Vintage Guitar Buying Tips for the
I have purchased a significant number
of vintage and non-vintage guitars through online auctions, while
most represented good win-win deals, a few were not so good.
Over time, I've learned a few very important and valuable lessons .
. . some of these lessons may seem like common sense, but at times
it easy to get caught up in the bidding fever and lose sight of
How do you avoid being burned on your next vintage guitar purchase?
Here are a few guitar buying insights.
1.) If it seems too good to be true,
it probably is. There are fewer fools out there than you may
think . . . most sellers know EXACTLY what they are selling!
It is almost certain that you 'are not' going to be able to buy a
$12,000 vintage guitar for $400 from some naiveté seller.
2.) If their description is vague
. . . it is likely intended to cause you to believe they just
don't know what a great guitar they are selling away.
3.) If the sellers photos are fuzzy
. . . it is also very likely intentional. What are they
trying to hide? Finish flaws, damage, rust?
4.) No photographs of key guitar features . . like the
headstock or neck joint. Again, this is usually intentional.
I once bought a "vintage 60's Gibson SG Jr." for what seemed like a
fair price. The SG Jr. was presented with photos of the body
(front and back), neck joint, and even the serial number on the back
of the headstock. The seller however, did not mention nor did he
include a photograph of the face of the headstock . . . which was
missing the all important Gibson logo. My lesson, never assume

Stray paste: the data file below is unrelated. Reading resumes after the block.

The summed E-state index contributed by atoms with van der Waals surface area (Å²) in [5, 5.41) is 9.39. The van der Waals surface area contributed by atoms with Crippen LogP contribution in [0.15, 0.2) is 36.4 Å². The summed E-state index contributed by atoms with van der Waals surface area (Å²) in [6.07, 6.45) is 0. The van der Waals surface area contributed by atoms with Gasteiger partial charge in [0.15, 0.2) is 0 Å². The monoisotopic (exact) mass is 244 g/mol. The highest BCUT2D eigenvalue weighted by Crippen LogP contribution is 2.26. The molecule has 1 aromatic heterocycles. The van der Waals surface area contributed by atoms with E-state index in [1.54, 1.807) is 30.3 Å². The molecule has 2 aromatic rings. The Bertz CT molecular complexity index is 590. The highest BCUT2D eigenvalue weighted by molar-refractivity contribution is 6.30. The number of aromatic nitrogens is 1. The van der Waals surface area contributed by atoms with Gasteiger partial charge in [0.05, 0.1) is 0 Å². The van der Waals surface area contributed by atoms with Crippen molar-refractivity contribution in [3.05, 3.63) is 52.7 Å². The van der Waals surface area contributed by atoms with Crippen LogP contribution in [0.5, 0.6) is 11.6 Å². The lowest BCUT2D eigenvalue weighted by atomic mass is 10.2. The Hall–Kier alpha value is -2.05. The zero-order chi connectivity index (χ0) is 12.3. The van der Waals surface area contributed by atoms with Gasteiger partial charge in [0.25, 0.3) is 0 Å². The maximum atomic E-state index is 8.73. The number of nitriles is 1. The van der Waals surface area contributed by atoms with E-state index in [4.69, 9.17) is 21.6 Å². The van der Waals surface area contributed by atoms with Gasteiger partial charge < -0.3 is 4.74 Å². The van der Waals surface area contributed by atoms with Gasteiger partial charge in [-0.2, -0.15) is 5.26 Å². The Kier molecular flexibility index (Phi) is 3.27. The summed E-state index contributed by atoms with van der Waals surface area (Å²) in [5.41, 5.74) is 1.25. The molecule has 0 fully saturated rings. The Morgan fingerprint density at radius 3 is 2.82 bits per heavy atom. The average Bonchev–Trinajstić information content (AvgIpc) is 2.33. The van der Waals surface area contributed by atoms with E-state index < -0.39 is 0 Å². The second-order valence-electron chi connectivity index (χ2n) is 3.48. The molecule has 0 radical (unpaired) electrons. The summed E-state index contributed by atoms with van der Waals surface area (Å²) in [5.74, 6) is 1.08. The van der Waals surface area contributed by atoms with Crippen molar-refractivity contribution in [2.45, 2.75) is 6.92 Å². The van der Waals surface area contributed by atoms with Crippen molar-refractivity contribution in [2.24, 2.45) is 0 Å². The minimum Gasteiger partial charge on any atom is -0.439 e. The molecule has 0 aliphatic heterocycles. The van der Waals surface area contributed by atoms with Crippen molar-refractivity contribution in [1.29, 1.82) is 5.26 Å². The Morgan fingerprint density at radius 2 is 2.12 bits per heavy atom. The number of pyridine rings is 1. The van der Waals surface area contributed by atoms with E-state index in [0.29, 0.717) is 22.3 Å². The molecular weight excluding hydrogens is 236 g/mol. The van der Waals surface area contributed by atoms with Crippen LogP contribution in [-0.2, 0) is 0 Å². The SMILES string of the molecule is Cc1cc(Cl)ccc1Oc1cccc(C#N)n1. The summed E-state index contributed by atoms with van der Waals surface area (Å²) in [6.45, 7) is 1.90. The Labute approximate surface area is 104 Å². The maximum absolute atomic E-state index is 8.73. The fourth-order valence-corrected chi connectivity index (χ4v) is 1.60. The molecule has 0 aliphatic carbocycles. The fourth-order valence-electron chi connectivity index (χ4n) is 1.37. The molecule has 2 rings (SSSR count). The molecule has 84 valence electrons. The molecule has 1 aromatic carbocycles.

5.) Never assume anything . . .
if you can't see it, then you simply don't know what you'll be
getting with the guitar.
I once purchased a vintage guitar that had deep ruts in the
fretboard and frets. The seller of course did refer to this .
. . but as "light play wear." There were no close up photos of
6.) Ask questions . . .
Are they the guitar's original owner?
Are 'all parts' original or replica parts?
Do all the electronics (pots & pickups) work?
Have any body or neck repairs been made?
Are there extra holes drilled in the guitar?
Is the serial number completely visible?
Ask any and all questions you may have!
7.) Ask for more photos . . .
If you're going to plunk down several hundred or several thousand
dollars, the seller should be more then happy to respond to serious
8.) If the seller is reluctant to;
answer your questions directly . . . or reluctant provide more
photos of key areas of the guitar . . . If so then RUN, let someone
else be that seller's sucker.
9.) Check out the sellers ratings
as a seller!
What do others who have purchased items from them have to say about
the experience? (If most of their feedback is as a buyer . . .
don't assume they are also a good seller!
I try to do business with "sellers" who have at least several dozen
higher dollar sales under their belt (preferably guitars). I
also look for 99.5 to 100% satisfaction ratings.
10.) The most important tip of all
. . . do run through a check list of all of the above tips and
suggestions BEFORE you place a bid.
There are great vintage guitar buys
out there, just be an informed and cautious buyer. Good guitar